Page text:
Death and the anthropomorphic life of objects in performance. Marina Abramović’s Nude with Skeleton and other animations [excerpt]
Performance Research A Journal of the Performing Arts, Volume 20, Issue 2: On Anthropomorphism, S. 4-11. | 2015
by Jungmin Song
[...] Another object performance hovering at the border of object theatre and live art is conceptual dance artist Eva Meyer-Keller’s Death is Certain (2002), which contains elements of anthropomorphizing without creating characters out of things. The performer, dressed in a white apron, destroys rows of red cherries with the tools of murder and execution. One cherry is crushed by a hammer, another injected by hands in rubber gloves, another crushed in a vice, another immolated in a pile of matches, another trapped in a plastic vessel and asphyxiated by cigarette smoke, another shaken around in a plastic cup lined with thumb tacks. It is impossible not to read this performance metaphorically. The cherries are surrogates for iving beings, whether human or animal. The performer is the executioner, the audience the passive witnesses to a re-enactment of mass slaughter and genocide.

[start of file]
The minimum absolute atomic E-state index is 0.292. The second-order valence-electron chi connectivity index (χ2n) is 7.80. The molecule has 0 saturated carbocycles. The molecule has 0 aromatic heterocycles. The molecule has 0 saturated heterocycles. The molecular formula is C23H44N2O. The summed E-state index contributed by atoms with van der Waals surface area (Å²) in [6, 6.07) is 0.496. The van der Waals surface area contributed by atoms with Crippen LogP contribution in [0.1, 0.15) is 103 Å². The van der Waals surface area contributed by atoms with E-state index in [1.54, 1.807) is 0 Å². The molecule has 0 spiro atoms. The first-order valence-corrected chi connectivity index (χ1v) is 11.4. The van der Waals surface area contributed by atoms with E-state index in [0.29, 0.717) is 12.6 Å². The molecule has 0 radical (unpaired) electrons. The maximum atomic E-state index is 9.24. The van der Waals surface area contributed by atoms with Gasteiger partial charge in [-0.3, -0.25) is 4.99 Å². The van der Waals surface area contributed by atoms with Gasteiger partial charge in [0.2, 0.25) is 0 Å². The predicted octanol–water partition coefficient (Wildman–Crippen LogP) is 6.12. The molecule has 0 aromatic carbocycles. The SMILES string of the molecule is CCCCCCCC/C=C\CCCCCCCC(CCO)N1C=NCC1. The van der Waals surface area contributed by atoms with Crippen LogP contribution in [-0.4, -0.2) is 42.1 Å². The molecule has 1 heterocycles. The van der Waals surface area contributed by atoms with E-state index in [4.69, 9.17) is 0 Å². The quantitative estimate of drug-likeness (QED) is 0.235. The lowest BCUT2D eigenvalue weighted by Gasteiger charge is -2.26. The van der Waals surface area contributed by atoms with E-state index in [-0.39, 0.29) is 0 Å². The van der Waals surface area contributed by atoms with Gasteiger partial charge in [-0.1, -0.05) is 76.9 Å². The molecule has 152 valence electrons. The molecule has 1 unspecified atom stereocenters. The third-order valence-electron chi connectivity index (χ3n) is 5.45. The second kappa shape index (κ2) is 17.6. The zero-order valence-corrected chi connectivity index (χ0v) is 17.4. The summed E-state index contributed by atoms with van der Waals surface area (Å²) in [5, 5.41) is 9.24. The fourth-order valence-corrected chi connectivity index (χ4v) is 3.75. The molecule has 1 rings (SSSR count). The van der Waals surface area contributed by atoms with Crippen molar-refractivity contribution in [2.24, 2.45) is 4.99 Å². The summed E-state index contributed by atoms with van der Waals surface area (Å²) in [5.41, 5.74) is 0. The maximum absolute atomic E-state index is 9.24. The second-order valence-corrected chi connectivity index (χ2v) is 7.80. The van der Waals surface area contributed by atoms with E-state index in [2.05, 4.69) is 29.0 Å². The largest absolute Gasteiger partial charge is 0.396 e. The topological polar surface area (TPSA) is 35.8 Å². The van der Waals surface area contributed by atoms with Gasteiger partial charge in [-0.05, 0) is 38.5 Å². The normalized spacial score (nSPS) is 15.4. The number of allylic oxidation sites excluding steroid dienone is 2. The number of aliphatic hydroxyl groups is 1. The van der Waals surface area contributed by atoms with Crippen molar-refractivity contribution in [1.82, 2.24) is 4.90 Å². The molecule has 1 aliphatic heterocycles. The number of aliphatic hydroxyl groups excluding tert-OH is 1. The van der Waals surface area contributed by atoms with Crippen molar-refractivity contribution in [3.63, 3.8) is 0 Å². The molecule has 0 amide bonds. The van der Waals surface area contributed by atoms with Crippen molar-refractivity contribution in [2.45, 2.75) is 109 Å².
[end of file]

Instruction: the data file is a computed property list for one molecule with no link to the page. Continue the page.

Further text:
It is a harrowing performance and one that differs in important ways from Molnár’s Alka-Seltzer sketch. Molnár provides a backstory to the suicide of his protagonist. He anthropomorphizes a tablet through a scene in which it is bullied by a group of sweets before it drowns itself in a glass of water. Without the bullying scene we would not read the performer dropping an Alka-Seltzer into water as a suicide. In contrast, Meyer-Keller’s cherries are simply picked up from ordered rows on a table and transported one at a time to the site of killing. The dramatic reality of the death is not due to the manipulation of the cherries. The pieces of fruit do not speak or move in human-like ways. Rather cherries are actants endowed with aliveness for the duration of their killing. The execution is carried out with care and attention to scale, materials and tools. That is what makes each death certain – the killing is performed correctly and precisely. As Meyer-Keller enacts execution, disaster and accident upon cherries, and their flesh is bashed, macerated, electrocuted or burnt, we ironically feel the life of cherries most acutely. And even after such brutal acts there is potential for another life, as from their pips a tree might spring. Death is only certain in the moment of killing, not eternally. [...]